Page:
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Fire Station in Kendall Square to Close in July

Fire Station in Kendall Square to Close in July
By Eva Moy

News Editor

City officials say that the closing of the fire station at 350 Main St. on July 1 will not affect the amount and speed of service in that area. The station, known as Engine Company Seven, covers Kendall Square, MIT, Newtown Court, and Washington Elms.

A study of Cambridge fire stations was motivated by budget discussions last January as the city tried to "find ways for increased efficiency," said Lisa C. Peterson, assistant to the city manager. City administrators also acknowledged that public safety is a topic that needs to be addressed by experts in the field, not just administrators, she added.

The consultants had made more drastic recommendations, and closing Engine Seven was just the start, Cambridge Fire Chief Kevin Fitzgerald said. "They said we had a triple overlap down there," he added.

In addition to financial reasons, the station is being closed because of "a drastic change in the neighborhood," Fitzgerald said. There are fewer residential and industrial areas, and the newer buildings have better fire detection systems, he said.

The consultants conducted an extensive geographic mapping of the area, looking at the total response capabilities of Cambridge fire stations, said Peterson, one of five members of the steering committee in charge of the study. Other members include Fitzgerald, the Firefighters' Union president, personnel director, and finance director, according to a memorandum from City Manager Robert W. Healy.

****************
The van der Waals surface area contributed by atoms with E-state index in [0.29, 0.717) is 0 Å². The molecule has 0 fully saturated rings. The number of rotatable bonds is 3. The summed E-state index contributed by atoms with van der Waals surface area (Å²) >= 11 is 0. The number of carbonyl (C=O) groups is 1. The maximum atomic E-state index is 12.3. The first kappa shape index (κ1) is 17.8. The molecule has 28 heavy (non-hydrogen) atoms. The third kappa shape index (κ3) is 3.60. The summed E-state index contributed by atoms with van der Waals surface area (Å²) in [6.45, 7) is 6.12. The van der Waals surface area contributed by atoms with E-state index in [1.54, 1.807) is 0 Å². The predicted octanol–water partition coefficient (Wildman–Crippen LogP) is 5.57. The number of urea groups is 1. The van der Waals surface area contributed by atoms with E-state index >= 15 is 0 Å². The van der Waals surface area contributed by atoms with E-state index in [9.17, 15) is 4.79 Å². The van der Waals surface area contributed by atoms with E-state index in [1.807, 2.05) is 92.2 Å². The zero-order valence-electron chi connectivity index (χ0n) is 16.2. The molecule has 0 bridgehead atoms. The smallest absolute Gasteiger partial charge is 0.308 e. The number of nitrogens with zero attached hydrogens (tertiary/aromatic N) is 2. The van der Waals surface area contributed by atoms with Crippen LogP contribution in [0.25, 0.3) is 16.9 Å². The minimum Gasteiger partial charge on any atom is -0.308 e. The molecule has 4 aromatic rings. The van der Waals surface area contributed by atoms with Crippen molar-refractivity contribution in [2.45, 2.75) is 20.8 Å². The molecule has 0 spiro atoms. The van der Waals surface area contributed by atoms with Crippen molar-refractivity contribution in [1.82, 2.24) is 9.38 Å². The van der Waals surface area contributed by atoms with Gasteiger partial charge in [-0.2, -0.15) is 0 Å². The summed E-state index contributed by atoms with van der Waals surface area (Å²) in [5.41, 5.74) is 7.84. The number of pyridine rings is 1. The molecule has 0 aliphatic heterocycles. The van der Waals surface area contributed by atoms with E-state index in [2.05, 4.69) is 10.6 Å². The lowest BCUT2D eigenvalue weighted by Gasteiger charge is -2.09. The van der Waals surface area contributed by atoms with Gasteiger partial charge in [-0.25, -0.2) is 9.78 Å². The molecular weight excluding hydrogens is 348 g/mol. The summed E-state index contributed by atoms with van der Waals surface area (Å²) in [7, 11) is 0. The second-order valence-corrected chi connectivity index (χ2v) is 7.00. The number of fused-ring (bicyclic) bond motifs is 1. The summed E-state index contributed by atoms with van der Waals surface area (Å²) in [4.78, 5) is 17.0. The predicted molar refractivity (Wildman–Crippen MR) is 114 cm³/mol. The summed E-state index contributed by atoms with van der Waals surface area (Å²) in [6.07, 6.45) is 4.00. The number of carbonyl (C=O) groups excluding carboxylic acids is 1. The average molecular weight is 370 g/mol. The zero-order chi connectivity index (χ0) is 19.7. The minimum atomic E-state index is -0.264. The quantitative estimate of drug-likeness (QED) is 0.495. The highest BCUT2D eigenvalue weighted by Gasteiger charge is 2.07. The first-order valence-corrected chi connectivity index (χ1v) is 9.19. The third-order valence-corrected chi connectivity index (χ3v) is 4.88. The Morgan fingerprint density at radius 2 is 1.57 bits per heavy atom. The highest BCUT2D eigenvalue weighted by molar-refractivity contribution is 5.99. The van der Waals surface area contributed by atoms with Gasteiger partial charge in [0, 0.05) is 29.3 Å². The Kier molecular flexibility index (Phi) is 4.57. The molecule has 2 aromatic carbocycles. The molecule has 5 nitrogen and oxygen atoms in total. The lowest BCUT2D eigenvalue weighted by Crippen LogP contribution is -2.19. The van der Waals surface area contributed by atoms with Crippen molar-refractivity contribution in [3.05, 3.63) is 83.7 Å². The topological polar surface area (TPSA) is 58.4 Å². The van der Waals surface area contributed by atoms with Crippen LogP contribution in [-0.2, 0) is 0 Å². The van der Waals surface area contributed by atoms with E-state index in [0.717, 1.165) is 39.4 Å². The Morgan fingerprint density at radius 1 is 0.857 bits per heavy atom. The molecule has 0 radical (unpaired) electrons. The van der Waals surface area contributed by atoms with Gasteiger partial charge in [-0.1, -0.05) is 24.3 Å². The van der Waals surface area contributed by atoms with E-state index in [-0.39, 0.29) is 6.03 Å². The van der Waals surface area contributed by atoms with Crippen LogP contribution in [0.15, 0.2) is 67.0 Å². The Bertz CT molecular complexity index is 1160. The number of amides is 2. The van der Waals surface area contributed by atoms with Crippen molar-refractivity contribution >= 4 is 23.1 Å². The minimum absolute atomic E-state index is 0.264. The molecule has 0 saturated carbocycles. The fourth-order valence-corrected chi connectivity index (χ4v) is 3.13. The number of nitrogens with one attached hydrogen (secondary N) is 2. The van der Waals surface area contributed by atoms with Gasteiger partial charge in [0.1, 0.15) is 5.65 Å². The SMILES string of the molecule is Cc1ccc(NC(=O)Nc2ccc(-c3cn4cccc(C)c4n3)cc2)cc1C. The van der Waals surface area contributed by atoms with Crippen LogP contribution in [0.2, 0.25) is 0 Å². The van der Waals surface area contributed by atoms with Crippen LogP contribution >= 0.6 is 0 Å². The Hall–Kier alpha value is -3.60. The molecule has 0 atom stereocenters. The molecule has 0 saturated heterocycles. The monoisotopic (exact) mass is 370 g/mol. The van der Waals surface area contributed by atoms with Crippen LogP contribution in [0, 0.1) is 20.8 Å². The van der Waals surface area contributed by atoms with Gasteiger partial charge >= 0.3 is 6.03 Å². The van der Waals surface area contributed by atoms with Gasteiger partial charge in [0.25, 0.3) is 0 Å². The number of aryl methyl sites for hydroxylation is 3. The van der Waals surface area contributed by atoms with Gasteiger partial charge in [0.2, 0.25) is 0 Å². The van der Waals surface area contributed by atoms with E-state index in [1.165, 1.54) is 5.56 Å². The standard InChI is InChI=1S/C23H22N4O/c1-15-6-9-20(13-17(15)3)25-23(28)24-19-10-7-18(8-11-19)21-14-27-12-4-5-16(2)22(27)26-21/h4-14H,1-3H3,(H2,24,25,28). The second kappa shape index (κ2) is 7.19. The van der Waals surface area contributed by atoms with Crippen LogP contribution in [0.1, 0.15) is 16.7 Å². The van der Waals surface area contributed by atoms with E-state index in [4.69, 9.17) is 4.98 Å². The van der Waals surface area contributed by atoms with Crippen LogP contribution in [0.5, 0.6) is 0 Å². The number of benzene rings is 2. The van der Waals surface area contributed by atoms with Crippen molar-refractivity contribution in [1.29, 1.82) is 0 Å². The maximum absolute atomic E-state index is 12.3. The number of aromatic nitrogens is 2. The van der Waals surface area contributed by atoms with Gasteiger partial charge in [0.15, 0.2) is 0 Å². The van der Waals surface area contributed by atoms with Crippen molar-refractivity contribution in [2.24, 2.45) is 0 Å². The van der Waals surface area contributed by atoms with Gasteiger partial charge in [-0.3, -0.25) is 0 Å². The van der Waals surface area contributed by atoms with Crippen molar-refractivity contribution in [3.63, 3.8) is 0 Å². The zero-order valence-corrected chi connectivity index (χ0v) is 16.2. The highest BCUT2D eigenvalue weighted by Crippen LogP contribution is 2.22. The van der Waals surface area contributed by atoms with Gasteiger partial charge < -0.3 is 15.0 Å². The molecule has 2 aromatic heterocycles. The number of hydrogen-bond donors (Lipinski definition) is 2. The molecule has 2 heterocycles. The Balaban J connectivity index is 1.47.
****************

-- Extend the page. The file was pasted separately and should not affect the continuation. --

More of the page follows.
The consultants considered several factors, including the average speed of every street, railroad locations, and traffic conditions, when making the decision to close the station, Peterson said. A fire truck is required to arrive at the scene within four minutes in 90 percent of the calls, with a full complement arriving within eight minutes in 90 percent of the calls, she added.

"Public safety is one of our highest priorities, and it is imperative that Cambridge have reliable, comprehensive, and statistically sound information so that the fire department and city can determine appropriate policies and staffing," Healy wrote in the memo.

Engine Seven was very old

Engine Seven was opened around 1893, according to Lieutenant Jeffrey W. Ashe, a firefighter at that station. The current jurisdiction of Engine Seven will be redistributed between Engine Two in East Cambridge, Engine Three in Central Square, and Engine Five in Inman Square, he said.

Engine Seven is a one-company station, with three men on duty each shift, Ashe said. They respond to medical emergencies in addition to basic fire calls. "We do a little of everything," Ashe said.

However, the small size of the station was not a determining factor in the decision, Peterson said.

"The fact that it's on its last legs and needs to be rebuilt" was a large factor, she added.

"It was just something it was time to do," Fitzgerald said.

Ashe disagreed. "It shouldn't be closed," he said. He added that he does not feel the remaining service will be adequate.

The employees at the station will be redistributed to other sites as part of a plan to implement city-wide four-person crews instead of the current three-person crews, Fitzgerald said.

Both Peterson and Fitzgerald hinted that MIT might be interested in acquiring the land on which the fire station is located. But Assistant for Government Relations Sarah E. Gallop said, "We have no plans to own it, as far as I know."